However, what’s really bizarre and I have tested this more than once - if I write, if I hand write while travelling in a car - it’s fine. I don’t feel sick at all! No nausea. Why is this? Well, put simply, if I’m writing, I’m using a completely different part of my brain than if I’m reading or looking at a map.
If you are travel sick in a car, try this out for yourself. Obviously, while you’re a passenger, not driving! Try handwriting - and see if you’re like me and you can do it without feeling sick. It’s very strange - but it is explained by the fact that you’re using a different part of your brain for writing than the part you use for reading.
And the point of telling you this? Well, if you are understanding a language, you’re using a different part of your brain than if you’re speaking a language. So as you listen to Adept English or other English language material, the part of your brain which is working hard is called ‘Wernicke’s Area’.
This is the part of your brain which is growing, each time you listen to a podcast. ‘Wernicke’s Area’ is what you use for understanding language. So more and more connections are forming in Wernicke’s Area as you learn more English. But if you want to speak a language, the area of your brain which you use for that is called ‘Broca’s Area’ - and it’s a completely different part of your brain!
So it follows that filling your ‘Wernicke’s Area’ with lots of knowledge of English is a good thing to do. After all, you can’t hope to have a conversation in English or any other language, without understanding, without recognising the words. You have to have this ‘in your brain’ knowledge of the language before you can speak. But having the understanding in ‘Wernicke’s Area’ doesn’t automatically mean that ‘Broca’s Area’ is going to enable you to speak.
Like many activities, your brain is only able to do something once you’ve practiced it lots of times. When I write the transcript for the podcast, I type, TYPE. I’m quick at typing. I wasn’t born able to type, of course! I’m only able to type because many years ago, when I couldn’t type, I put time in on this, I learnt to type and I practised typing. I put hours into it and this created certain brain networks, certainly ‘wiring’ in my brain - which of course, I’m still using today when I type. I type pretty much every day - so those brain networks are frequently used.
And so it is if your Wernicke’s Area is full of English language understanding, but your Broca’s Area for speech isn’t yet practised. This situation means that you are ‘all set’. You’re ready to go. You’re ready to learn to speak. And it’s a much shorter step to speaking, so don’t be despondent, but it is a separate process.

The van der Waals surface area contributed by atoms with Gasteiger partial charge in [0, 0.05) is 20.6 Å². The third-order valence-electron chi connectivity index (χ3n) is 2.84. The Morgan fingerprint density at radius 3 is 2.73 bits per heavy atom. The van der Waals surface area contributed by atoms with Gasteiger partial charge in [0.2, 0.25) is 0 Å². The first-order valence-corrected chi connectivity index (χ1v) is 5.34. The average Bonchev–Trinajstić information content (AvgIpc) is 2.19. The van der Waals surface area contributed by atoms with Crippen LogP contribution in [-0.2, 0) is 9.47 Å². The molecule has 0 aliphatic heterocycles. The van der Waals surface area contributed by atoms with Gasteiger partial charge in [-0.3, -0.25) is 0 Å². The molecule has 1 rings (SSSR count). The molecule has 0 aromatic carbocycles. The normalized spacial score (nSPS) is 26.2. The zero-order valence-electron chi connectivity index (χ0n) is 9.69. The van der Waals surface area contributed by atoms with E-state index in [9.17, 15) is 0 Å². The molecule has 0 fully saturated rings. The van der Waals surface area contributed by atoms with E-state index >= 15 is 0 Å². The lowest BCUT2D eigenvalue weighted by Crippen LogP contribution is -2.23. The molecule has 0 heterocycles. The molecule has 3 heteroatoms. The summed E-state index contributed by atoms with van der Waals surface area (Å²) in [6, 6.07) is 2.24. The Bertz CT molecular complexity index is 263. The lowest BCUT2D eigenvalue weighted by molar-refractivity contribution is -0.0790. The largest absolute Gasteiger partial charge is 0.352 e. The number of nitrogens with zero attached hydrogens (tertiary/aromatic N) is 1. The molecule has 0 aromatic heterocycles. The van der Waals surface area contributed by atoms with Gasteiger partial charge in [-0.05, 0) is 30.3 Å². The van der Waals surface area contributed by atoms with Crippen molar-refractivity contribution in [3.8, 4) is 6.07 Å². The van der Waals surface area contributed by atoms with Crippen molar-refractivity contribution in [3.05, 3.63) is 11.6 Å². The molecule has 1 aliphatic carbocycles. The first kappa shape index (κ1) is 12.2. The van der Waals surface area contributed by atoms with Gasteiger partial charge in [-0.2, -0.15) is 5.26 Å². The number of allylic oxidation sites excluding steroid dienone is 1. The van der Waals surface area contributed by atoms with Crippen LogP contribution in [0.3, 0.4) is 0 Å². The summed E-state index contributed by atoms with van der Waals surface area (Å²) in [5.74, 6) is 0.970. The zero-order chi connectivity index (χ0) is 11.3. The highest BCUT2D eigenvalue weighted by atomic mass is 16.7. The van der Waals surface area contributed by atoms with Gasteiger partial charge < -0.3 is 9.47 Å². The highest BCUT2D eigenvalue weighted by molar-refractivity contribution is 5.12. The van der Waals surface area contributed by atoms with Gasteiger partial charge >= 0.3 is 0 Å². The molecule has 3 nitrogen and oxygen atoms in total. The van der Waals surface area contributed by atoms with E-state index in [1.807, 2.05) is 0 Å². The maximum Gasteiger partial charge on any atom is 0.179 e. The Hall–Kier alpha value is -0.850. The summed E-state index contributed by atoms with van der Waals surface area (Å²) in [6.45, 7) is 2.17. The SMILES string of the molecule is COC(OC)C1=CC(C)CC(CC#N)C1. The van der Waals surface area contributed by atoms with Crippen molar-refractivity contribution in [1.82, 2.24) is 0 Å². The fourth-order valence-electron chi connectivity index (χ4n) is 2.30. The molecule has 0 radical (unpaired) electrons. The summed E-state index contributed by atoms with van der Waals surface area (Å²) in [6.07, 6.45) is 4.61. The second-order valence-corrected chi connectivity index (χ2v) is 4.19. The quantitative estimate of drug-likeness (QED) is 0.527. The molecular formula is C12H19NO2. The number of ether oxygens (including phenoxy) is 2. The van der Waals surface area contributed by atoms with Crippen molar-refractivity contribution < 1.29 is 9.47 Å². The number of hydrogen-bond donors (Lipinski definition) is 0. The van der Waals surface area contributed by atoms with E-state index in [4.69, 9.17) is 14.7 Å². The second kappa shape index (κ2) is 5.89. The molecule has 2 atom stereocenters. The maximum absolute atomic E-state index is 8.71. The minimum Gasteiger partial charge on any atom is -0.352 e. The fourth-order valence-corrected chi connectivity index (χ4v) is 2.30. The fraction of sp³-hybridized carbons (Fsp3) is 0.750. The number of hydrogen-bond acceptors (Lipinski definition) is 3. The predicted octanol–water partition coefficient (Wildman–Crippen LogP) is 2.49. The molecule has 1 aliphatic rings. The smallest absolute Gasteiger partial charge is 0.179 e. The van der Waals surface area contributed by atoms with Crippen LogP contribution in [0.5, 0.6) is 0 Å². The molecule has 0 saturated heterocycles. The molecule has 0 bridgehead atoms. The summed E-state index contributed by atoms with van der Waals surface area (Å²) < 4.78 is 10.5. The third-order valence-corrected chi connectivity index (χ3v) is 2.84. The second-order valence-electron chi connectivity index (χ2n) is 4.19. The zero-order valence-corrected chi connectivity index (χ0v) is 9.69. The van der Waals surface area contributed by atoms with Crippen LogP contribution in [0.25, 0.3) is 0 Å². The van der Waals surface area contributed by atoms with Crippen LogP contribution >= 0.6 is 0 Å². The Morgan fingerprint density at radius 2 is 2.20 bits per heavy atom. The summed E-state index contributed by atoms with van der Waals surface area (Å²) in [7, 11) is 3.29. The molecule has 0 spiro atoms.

You have to practise speaking in order join up these two areas, in order to create the links, the joins, the neural pathways between Wernicke’s Area and the English in there and Broca’s Area. Obviously, there are already some links, some joins, some neural networking there for your own language.
You just have to add the links for the English language! So this step is probably shorter than the time it took you to learn all that vocabulary and grammar in Wernicke’s Area. But you do have to give it special practice. And remember - Broca’s Area will be behind Wernicke’s Area in its ability to use English. When you first start to speak, you may only be able to say 10% of what you can understand. But that’s normal - be patient with yourself. Just give yourself opportunity to practise speaking and it will come.
To many people, the idea of speaking is daunting, frightening. It worries them. So my advice is ‘break it down’ - make learning to speak English a series of steps. Some suggestions:-
- Make sure that when you’re listening to spoken English, you repeat some of the words. Your mouth may need to practise making the right sounds. On our courses, I positively encourage you to copy my speaking.
- Practise thinking in English. When you’re in the shower, or travelling somewhere, have a go at saying to yourself in English what you did yesterday - or what you’re going to eat for your dinner. Practise talking to yourself. Or think ‘Now how would I tell that story in English?’ This prepares the ground for speaking. Your brain needs practice searching for the right words.
- Now we all know that embarrassment, or at least the fear of it, when you try to speak the language with a native speaker and you’re not ready. So find a place to practise your English with people who know you are learning! Find a friendly English conversation group, or an online language partner - or a friend or a family member who already speaks English. Find yourself someone ‘safe’ to practise with - so that you can get used to hearing yourself speak English without feeling embarrassed. So that it’s more normal. You’ll find that if you do this frequently, your spoken English will come on quite quickly, if you’ve already got good understanding. If you’re one-to-one in conversation with someone, half an hour is quite a long time to be doing this. Your brain will be working really hard, making those connections.
- Put yourself then into situations, using English with strangers, with people you don’t know - but where it’s a limited conversation. If you go to the bakery and you ask for a loaf of bread, there is a limited range in that conversation. You can almost predict what the other person is going to say. So learning to feel comfortable in this ‘live’ situation is something we all have to grow into as well.
Those are my tips for now.
Finally, be honest with yourself. If you find that you do all of the above, but you’re still not making progress, I would say to you that you’re perhaps over-estimating your level of understanding. So go back to the Listen & Learn stage for a bit longer. And throughout the process of learning to use spoken English, you will still need to keep working on your understanding.
You still need to practise listening to English, while you’re learning to speak. And even when you arrive at a good level of speaking, continuing to listen means your English is still growing, your English understanding is still growing and it keeps your language polished. There are many levels of understanding to work through - and if you find my advice about speaking doesn’t work immediately, you may need to go back to just listening for a little longer, until you are nearer to being ready to speak.
I hope that helps answer your question!
Enough for now. Have a lovely day. Speak to you again soon. Goodbye.